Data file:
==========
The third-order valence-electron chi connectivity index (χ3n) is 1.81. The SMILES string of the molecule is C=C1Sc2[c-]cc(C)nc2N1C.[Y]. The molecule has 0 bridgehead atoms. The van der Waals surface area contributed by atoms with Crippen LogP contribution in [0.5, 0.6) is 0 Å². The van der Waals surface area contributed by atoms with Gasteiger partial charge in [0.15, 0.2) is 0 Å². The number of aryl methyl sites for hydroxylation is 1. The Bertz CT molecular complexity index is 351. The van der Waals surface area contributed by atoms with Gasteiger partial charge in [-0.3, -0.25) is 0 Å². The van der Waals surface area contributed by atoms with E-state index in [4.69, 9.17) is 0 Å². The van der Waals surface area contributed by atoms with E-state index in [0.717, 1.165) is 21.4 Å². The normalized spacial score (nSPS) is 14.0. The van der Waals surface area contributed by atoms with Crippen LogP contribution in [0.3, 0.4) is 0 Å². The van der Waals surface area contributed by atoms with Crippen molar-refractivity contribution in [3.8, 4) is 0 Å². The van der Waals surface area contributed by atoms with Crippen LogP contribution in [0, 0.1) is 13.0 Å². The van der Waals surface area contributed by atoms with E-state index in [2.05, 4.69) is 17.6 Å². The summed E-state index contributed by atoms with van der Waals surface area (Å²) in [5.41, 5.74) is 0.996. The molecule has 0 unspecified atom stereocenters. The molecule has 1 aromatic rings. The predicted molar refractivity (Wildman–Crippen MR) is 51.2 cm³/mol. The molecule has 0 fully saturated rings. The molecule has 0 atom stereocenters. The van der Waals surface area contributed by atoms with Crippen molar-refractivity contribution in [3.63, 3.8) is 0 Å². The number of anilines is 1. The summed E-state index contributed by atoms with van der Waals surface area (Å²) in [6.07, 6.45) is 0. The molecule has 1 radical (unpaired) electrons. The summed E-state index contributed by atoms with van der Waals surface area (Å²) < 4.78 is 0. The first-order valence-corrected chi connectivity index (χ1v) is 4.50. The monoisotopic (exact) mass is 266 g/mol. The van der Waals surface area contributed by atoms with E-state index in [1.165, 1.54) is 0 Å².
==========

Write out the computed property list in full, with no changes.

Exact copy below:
The third-order valence-electron chi connectivity index (χ3n) is 1.81. The SMILES string of the molecule is C=C1Sc2[c-]cc(C)nc2N1C.[Y]. The molecule has 0 bridgehead atoms. The van der Waals surface area contributed by atoms with Crippen LogP contribution in [0.5, 0.6) is 0 Å². The van der Waals surface area contributed by atoms with Gasteiger partial charge in [0.15, 0.2) is 0 Å². The number of aryl methyl sites for hydroxylation is 1. The Bertz CT molecular complexity index is 351. The van der Waals surface area contributed by atoms with Gasteiger partial charge in [-0.3, -0.25) is 0 Å². The van der Waals surface area contributed by atoms with E-state index in [4.69, 9.17) is 0 Å². The van der Waals surface area contributed by atoms with E-state index in [0.717, 1.165) is 21.4 Å². The normalized spacial score (nSPS) is 14.0. The van der Waals surface area contributed by atoms with Crippen LogP contribution in [0.3, 0.4) is 0 Å². The van der Waals surface area contributed by atoms with Crippen molar-refractivity contribution in [3.8, 4) is 0 Å². The van der Waals surface area contributed by atoms with Crippen LogP contribution in [0, 0.1) is 13.0 Å². The van der Waals surface area contributed by atoms with E-state index in [2.05, 4.69) is 17.6 Å². The summed E-state index contributed by atoms with van der Waals surface area (Å²) in [5.41, 5.74) is 0.996. The molecule has 0 unspecified atom stereocenters. The molecule has 1 aromatic rings. The predicted molar refractivity (Wildman–Crippen MR) is 51.2 cm³/mol. The molecule has 0 fully saturated rings. The molecule has 0 atom stereocenters. The van der Waals surface area contributed by atoms with Crippen molar-refractivity contribution in [3.63, 3.8) is 0 Å². The number of anilines is 1. The summed E-state index contributed by atoms with van der Waals surface area (Å²) in [6.07, 6.45) is 0. The molecule has 1 radical (unpaired) electrons. The summed E-state index contributed by atoms with van der Waals surface area (Å²) < 4.78 is 0. The first-order valence-corrected chi connectivity index (χ1v) is 4.50. The monoisotopic (exact) mass is 266 g/mol. The van der Waals surface area contributed by atoms with E-state index in [1.165, 1.54) is 0 Å².